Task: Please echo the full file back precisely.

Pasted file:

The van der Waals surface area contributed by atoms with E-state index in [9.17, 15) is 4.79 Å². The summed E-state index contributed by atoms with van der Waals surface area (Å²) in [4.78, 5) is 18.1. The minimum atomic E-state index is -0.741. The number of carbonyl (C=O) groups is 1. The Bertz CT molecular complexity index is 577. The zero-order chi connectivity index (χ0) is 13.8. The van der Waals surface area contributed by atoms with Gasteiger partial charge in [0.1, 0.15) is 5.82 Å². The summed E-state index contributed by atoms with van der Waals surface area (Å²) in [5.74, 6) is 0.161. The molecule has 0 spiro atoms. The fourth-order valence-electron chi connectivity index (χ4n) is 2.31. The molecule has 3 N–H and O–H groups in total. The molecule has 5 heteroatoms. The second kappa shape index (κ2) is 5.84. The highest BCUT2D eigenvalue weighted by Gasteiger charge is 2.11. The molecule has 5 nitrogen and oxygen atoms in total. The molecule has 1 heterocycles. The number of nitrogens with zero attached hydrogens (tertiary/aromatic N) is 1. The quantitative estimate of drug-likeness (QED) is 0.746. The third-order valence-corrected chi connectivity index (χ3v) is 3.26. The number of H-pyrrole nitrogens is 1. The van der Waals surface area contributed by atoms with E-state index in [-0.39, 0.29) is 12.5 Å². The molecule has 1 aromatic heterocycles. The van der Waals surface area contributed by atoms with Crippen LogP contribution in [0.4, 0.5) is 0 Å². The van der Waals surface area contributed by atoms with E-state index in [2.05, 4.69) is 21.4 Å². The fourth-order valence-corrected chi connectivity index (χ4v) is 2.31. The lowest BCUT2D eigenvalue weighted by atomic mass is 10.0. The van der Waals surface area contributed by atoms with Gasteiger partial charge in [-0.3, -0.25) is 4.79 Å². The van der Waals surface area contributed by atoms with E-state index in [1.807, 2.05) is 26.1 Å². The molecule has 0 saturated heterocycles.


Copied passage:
The van der Waals surface area contributed by atoms with E-state index in [9.17, 15) is 4.79 Å². The summed E-state index contributed by atoms with van der Waals surface area (Å²) in [4.78, 5) is 18.1. The minimum atomic E-state index is -0.741. The number of carbonyl (C=O) groups is 1. The Bertz CT molecular complexity index is 577. The zero-order chi connectivity index (χ0) is 13.8. The van der Waals surface area contributed by atoms with Gasteiger partial charge in [0.1, 0.15) is 5.82 Å². The summed E-state index contributed by atoms with van der Waals surface area (Å²) in [5.74, 6) is 0.161. The molecule has 0 spiro atoms. The fourth-order valence-electron chi connectivity index (χ4n) is 2.31. The molecule has 3 N–H and O–H groups in total. The molecule has 5 heteroatoms. The second kappa shape index (κ2) is 5.84. The highest BCUT2D eigenvalue weighted by Gasteiger charge is 2.11. The molecule has 5 nitrogen and oxygen atoms in total. The molecule has 1 heterocycles. The number of nitrogens with zero attached hydrogens (tertiary/aromatic N) is 1. The quantitative estimate of drug-likeness (QED) is 0.746. The third-order valence-corrected chi connectivity index (χ3v) is 3.26. The number of H-pyrrole nitrogens is 1. The van der Waals surface area contributed by atoms with E-state index in [-0.39, 0.29) is 12.5 Å². The molecule has 1 aromatic heterocycles. The van der Waals surface area contributed by atoms with Crippen LogP contribution in [0.4, 0.5) is 0 Å². The van der Waals surface area contributed by atoms with E-state index in [2.05, 4.69) is 21.4 Å². The fourth-order valence-corrected chi connectivity index (χ4v) is 2.31. The lowest BCUT2D eigenvalue weighted by atomic mass is 10.0. The van der Waals surface area contributed by atoms with Gasteiger partial charge in [-0.3, -0.25) is 4.79 Å². The van der Waals surface area contributed by atoms with E-state index in [1.807, 2.05) is 26.1 Å². The molecule has 0 saturated heterocycles.